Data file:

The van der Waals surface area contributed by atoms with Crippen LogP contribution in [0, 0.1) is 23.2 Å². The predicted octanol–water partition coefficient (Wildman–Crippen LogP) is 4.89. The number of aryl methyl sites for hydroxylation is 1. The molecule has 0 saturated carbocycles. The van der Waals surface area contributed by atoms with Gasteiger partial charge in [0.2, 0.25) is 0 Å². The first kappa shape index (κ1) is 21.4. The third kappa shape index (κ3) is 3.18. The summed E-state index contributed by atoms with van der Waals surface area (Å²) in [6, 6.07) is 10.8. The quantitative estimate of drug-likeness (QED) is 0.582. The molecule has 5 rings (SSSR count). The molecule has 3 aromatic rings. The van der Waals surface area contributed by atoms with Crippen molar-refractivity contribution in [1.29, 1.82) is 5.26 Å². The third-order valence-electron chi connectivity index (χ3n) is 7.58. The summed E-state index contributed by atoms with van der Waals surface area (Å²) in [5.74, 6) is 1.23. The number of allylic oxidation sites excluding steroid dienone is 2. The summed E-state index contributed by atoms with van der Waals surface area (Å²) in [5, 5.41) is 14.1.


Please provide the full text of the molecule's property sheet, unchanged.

The van der Waals surface area contributed by atoms with Crippen LogP contribution in [0, 0.1) is 23.2 Å². The predicted octanol–water partition coefficient (Wildman–Crippen LogP) is 4.89. The number of aryl methyl sites for hydroxylation is 1. The molecule has 0 saturated carbocycles. The van der Waals surface area contributed by atoms with Gasteiger partial charge in [0.2, 0.25) is 0 Å². The first kappa shape index (κ1) is 21.4. The third kappa shape index (κ3) is 3.18. The summed E-state index contributed by atoms with van der Waals surface area (Å²) in [6, 6.07) is 10.8. The quantitative estimate of drug-likeness (QED) is 0.582. The molecule has 5 rings (SSSR count). The molecule has 3 aromatic rings. The van der Waals surface area contributed by atoms with Crippen molar-refractivity contribution in [1.29, 1.82) is 5.26 Å². The third-order valence-electron chi connectivity index (χ3n) is 7.58. The summed E-state index contributed by atoms with van der Waals surface area (Å²) in [5.74, 6) is 1.23. The number of allylic oxidation sites excluding steroid dienone is 2. The summed E-state index contributed by atoms with van der Waals surface area (Å²) in [5, 5.41) is 14.1.